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More Families Turning to Homeless Shelters
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Results from a recent statewide count on homelessness show a 21% increase in the number of families staying in Connecticut shelters.

In January, volunteers and service providers fanned out across the state to survey individuals and families living in shelters and transitional housing, as well as in places like cars, parks, and abandoned buildings. Many of the families surveyed point to high housing costs as the reason for their homelessness.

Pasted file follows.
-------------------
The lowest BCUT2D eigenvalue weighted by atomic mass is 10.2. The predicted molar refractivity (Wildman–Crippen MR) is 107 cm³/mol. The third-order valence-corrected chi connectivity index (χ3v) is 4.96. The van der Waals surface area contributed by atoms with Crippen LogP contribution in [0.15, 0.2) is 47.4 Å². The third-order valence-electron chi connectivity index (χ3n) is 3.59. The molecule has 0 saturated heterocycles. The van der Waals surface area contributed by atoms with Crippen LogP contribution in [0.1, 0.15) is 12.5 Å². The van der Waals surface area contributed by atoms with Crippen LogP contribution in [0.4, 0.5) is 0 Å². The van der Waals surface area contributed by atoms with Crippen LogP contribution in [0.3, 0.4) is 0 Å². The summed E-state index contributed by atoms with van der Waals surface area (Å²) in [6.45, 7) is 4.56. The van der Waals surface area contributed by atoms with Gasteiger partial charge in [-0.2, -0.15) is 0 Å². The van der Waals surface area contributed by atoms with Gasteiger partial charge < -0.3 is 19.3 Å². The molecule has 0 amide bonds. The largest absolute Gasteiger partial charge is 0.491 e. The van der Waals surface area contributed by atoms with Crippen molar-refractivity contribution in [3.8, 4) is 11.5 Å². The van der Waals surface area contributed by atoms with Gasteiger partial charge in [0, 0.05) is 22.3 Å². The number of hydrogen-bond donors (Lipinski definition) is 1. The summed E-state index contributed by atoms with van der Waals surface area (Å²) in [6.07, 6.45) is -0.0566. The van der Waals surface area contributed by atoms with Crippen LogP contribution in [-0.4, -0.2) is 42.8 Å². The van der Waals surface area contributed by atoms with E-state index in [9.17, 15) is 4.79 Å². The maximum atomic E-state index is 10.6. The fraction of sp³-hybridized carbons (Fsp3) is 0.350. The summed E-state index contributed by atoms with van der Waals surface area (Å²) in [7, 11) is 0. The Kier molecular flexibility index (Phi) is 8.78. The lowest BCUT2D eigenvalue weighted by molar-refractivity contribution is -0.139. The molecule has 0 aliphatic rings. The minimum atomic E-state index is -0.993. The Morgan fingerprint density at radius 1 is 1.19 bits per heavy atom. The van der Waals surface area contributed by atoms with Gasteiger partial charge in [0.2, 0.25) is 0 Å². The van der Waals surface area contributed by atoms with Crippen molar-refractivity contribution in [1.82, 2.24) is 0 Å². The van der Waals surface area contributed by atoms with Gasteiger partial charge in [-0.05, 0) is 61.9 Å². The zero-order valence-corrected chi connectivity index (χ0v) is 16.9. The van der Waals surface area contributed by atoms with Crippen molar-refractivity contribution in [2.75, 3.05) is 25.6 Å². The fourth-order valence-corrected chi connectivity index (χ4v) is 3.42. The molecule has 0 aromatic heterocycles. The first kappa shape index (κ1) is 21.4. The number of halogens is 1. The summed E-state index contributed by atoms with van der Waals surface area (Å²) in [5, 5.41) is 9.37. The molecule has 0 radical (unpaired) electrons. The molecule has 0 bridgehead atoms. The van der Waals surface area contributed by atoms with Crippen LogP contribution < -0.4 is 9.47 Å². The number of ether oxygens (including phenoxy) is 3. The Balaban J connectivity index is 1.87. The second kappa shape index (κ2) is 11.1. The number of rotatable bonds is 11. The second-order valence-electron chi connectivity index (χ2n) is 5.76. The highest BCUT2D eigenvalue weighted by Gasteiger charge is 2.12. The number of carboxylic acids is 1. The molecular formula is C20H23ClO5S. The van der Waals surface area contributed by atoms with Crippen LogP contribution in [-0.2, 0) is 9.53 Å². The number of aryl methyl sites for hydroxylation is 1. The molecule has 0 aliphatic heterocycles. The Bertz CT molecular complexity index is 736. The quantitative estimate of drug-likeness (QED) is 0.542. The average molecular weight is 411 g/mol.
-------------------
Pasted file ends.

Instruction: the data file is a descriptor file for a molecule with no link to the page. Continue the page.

Carol Walter, Executive Director of the Connecticut Coalition to End Homelessness says this year's count is likely more accurate than last year's, but Walter stresses that the homeless population can be difficult to track.

"There's cause for concern and there's cause for hope. The cause for concern is that we've seen this increase in families. The cause for hope is that we know we can end homelessness in CT. We know because permanent supportive housing has been effective in holding down the numbers of homeless individuals and we know that there are other solutions that we're working on in CT to end family homelessness."

There are currently 3,500 supportive housing units in Connecticut--which provide permanent affordable housing for at-risk families. Advocates say they'll ask the state to expand funding for this initiative in the next year, ultimately pushing for 10,000 units by 2014.